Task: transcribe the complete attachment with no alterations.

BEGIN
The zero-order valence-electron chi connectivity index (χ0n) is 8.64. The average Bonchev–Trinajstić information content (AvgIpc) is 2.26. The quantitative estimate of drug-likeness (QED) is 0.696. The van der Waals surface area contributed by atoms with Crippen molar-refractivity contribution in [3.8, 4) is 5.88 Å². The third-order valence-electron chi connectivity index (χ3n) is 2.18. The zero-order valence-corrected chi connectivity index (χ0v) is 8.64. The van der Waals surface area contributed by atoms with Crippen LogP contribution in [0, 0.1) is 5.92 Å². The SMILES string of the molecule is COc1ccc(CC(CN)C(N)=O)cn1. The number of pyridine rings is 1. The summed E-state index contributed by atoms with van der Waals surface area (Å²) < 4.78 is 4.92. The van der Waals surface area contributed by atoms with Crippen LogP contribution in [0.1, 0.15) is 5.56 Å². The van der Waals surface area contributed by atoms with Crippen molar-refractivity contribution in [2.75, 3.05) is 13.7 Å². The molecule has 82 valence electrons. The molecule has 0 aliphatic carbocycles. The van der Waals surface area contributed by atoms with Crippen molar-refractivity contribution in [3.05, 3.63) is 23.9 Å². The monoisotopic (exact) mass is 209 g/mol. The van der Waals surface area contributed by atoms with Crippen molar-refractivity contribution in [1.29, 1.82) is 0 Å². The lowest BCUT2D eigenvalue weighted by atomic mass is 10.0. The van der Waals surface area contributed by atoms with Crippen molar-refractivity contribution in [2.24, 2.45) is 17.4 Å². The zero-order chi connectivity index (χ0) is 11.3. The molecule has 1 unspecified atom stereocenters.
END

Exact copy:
The zero-order valence-electron chi connectivity index (χ0n) is 8.64. The average Bonchev–Trinajstić information content (AvgIpc) is 2.26. The quantitative estimate of drug-likeness (QED) is 0.696. The van der Waals surface area contributed by atoms with Crippen molar-refractivity contribution in [3.8, 4) is 5.88 Å². The third-order valence-electron chi connectivity index (χ3n) is 2.18. The zero-order valence-corrected chi connectivity index (χ0v) is 8.64. The van der Waals surface area contributed by atoms with Crippen LogP contribution in [0, 0.1) is 5.92 Å². The SMILES string of the molecule is COc1ccc(CC(CN)C(N)=O)cn1. The number of pyridine rings is 1. The summed E-state index contributed by atoms with van der Waals surface area (Å²) < 4.78 is 4.92. The van der Waals surface area contributed by atoms with Crippen LogP contribution in [0.1, 0.15) is 5.56 Å². The van der Waals surface area contributed by atoms with Crippen molar-refractivity contribution in [2.75, 3.05) is 13.7 Å². The molecule has 82 valence electrons. The molecule has 0 aliphatic carbocycles. The van der Waals surface area contributed by atoms with Crippen molar-refractivity contribution in [3.05, 3.63) is 23.9 Å². The monoisotopic (exact) mass is 209 g/mol. The van der Waals surface area contributed by atoms with Crippen molar-refractivity contribution in [1.29, 1.82) is 0 Å². The lowest BCUT2D eigenvalue weighted by atomic mass is 10.0. The van der Waals surface area contributed by atoms with Crippen molar-refractivity contribution in [2.24, 2.45) is 17.4 Å². The zero-order chi connectivity index (χ0) is 11.3. The molecule has 1 unspecified atom stereocenters.